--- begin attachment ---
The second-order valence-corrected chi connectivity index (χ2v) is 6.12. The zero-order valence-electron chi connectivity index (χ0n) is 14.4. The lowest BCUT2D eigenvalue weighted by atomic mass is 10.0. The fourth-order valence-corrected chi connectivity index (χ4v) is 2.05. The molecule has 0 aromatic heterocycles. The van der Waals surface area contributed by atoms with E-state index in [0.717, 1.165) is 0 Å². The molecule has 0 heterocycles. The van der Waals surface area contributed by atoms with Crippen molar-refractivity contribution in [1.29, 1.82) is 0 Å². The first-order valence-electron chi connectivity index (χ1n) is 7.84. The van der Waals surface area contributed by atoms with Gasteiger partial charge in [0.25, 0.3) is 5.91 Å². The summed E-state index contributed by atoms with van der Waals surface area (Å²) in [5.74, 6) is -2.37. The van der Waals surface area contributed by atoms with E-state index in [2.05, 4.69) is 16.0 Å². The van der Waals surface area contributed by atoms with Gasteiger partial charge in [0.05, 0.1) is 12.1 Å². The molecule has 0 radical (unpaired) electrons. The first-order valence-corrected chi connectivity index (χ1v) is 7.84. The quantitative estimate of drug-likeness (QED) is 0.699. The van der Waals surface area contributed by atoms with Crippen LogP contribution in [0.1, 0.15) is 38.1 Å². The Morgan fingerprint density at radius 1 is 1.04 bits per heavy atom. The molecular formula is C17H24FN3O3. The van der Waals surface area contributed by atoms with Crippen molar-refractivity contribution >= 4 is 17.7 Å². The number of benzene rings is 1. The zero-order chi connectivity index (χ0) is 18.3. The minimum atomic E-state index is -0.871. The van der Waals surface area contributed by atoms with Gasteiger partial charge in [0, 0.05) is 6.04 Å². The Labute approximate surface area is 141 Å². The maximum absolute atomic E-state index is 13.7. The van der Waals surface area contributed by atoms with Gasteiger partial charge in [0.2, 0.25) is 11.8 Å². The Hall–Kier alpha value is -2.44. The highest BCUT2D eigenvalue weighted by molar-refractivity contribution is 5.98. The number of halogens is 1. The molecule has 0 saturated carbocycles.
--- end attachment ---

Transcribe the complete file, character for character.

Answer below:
The second-order valence-corrected chi connectivity index (χ2v) is 6.12. The zero-order valence-electron chi connectivity index (χ0n) is 14.4. The lowest BCUT2D eigenvalue weighted by atomic mass is 10.0. The fourth-order valence-corrected chi connectivity index (χ4v) is 2.05. The molecule has 0 aromatic heterocycles. The van der Waals surface area contributed by atoms with E-state index in [0.717, 1.165) is 0 Å². The molecule has 0 heterocycles. The van der Waals surface area contributed by atoms with Crippen molar-refractivity contribution in [1.29, 1.82) is 0 Å². The first-order valence-electron chi connectivity index (χ1n) is 7.84. The van der Waals surface area contributed by atoms with Gasteiger partial charge in [0.25, 0.3) is 5.91 Å². The summed E-state index contributed by atoms with van der Waals surface area (Å²) in [5.74, 6) is -2.37. The van der Waals surface area contributed by atoms with E-state index in [2.05, 4.69) is 16.0 Å². The van der Waals surface area contributed by atoms with Gasteiger partial charge in [0.05, 0.1) is 12.1 Å². The molecule has 0 radical (unpaired) electrons. The first-order valence-corrected chi connectivity index (χ1v) is 7.84. The quantitative estimate of drug-likeness (QED) is 0.699. The van der Waals surface area contributed by atoms with Crippen LogP contribution in [0.1, 0.15) is 38.1 Å². The Morgan fingerprint density at radius 1 is 1.04 bits per heavy atom. The molecular formula is C17H24FN3O3. The van der Waals surface area contributed by atoms with Crippen molar-refractivity contribution >= 4 is 17.7 Å². The number of benzene rings is 1. The zero-order chi connectivity index (χ0) is 18.3. The minimum atomic E-state index is -0.871. The van der Waals surface area contributed by atoms with Gasteiger partial charge in [0, 0.05) is 6.04 Å². The Labute approximate surface area is 141 Å². The maximum absolute atomic E-state index is 13.7. The van der Waals surface area contributed by atoms with Gasteiger partial charge in [0.2, 0.25) is 11.8 Å². The Hall–Kier alpha value is -2.44. The highest BCUT2D eigenvalue weighted by molar-refractivity contribution is 5.98. The number of halogens is 1. The molecule has 0 saturated carbocycles.